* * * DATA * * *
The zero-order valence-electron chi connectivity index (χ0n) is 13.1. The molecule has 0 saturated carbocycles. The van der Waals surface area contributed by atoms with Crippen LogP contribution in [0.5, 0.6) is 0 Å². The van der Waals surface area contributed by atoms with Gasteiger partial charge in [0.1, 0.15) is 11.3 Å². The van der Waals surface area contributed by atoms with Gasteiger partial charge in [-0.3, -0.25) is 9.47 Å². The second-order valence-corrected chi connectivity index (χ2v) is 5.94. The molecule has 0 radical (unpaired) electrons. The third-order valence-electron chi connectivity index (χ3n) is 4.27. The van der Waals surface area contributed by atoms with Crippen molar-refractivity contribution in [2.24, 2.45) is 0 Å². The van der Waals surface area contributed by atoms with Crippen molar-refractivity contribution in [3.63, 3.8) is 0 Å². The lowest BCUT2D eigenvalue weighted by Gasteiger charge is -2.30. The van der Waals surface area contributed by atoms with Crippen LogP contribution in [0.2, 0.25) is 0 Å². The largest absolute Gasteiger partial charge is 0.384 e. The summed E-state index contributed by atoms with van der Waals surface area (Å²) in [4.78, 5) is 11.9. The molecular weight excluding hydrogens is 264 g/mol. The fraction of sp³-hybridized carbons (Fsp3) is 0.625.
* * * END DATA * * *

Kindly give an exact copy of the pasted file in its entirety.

The zero-order valence-electron chi connectivity index (χ0n) is 13.1. The molecule has 0 saturated carbocycles. The van der Waals surface area contributed by atoms with Crippen LogP contribution in [0.5, 0.6) is 0 Å². The van der Waals surface area contributed by atoms with Gasteiger partial charge in [0.1, 0.15) is 11.3 Å². The van der Waals surface area contributed by atoms with Gasteiger partial charge in [-0.3, -0.25) is 9.47 Å². The second-order valence-corrected chi connectivity index (χ2v) is 5.94. The molecule has 0 radical (unpaired) electrons. The third-order valence-electron chi connectivity index (χ3n) is 4.27. The van der Waals surface area contributed by atoms with Crippen molar-refractivity contribution in [2.24, 2.45) is 0 Å². The van der Waals surface area contributed by atoms with Crippen molar-refractivity contribution in [3.63, 3.8) is 0 Å². The lowest BCUT2D eigenvalue weighted by Gasteiger charge is -2.30. The van der Waals surface area contributed by atoms with Crippen LogP contribution in [0.2, 0.25) is 0 Å². The largest absolute Gasteiger partial charge is 0.384 e. The summed E-state index contributed by atoms with van der Waals surface area (Å²) in [4.78, 5) is 11.9. The molecular weight excluding hydrogens is 264 g/mol. The fraction of sp³-hybridized carbons (Fsp3) is 0.625.